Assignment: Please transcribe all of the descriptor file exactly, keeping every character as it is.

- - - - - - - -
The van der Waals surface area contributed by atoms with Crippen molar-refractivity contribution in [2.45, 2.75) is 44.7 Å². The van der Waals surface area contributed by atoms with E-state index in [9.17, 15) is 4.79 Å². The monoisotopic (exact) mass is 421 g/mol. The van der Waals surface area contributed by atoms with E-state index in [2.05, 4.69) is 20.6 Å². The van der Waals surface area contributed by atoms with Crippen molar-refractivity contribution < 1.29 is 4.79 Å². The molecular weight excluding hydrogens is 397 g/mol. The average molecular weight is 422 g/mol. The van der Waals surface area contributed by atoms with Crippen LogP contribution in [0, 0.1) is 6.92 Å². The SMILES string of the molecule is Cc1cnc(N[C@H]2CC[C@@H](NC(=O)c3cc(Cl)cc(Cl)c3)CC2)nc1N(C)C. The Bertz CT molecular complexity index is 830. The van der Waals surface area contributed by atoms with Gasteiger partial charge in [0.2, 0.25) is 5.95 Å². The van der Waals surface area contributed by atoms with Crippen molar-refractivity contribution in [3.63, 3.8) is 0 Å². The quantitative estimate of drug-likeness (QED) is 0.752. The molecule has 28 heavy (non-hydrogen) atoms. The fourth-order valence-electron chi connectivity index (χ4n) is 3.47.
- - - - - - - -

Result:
The van der Waals surface area contributed by atoms with Crippen molar-refractivity contribution in [2.45, 2.75) is 44.7 Å². The van der Waals surface area contributed by atoms with E-state index in [9.17, 15) is 4.79 Å². The monoisotopic (exact) mass is 421 g/mol. The van der Waals surface area contributed by atoms with E-state index in [2.05, 4.69) is 20.6 Å². The van der Waals surface area contributed by atoms with Crippen molar-refractivity contribution < 1.29 is 4.79 Å². The molecular weight excluding hydrogens is 397 g/mol. The average molecular weight is 422 g/mol. The van der Waals surface area contributed by atoms with Crippen LogP contribution in [0, 0.1) is 6.92 Å². The SMILES string of the molecule is Cc1cnc(N[C@H]2CC[C@@H](NC(=O)c3cc(Cl)cc(Cl)c3)CC2)nc1N(C)C. The Bertz CT molecular complexity index is 830. The van der Waals surface area contributed by atoms with Gasteiger partial charge in [0.2, 0.25) is 5.95 Å². The van der Waals surface area contributed by atoms with Crippen molar-refractivity contribution in [3.63, 3.8) is 0 Å². The quantitative estimate of drug-likeness (QED) is 0.752. The molecule has 28 heavy (non-hydrogen) atoms. The fourth-order valence-electron chi connectivity index (χ4n) is 3.47.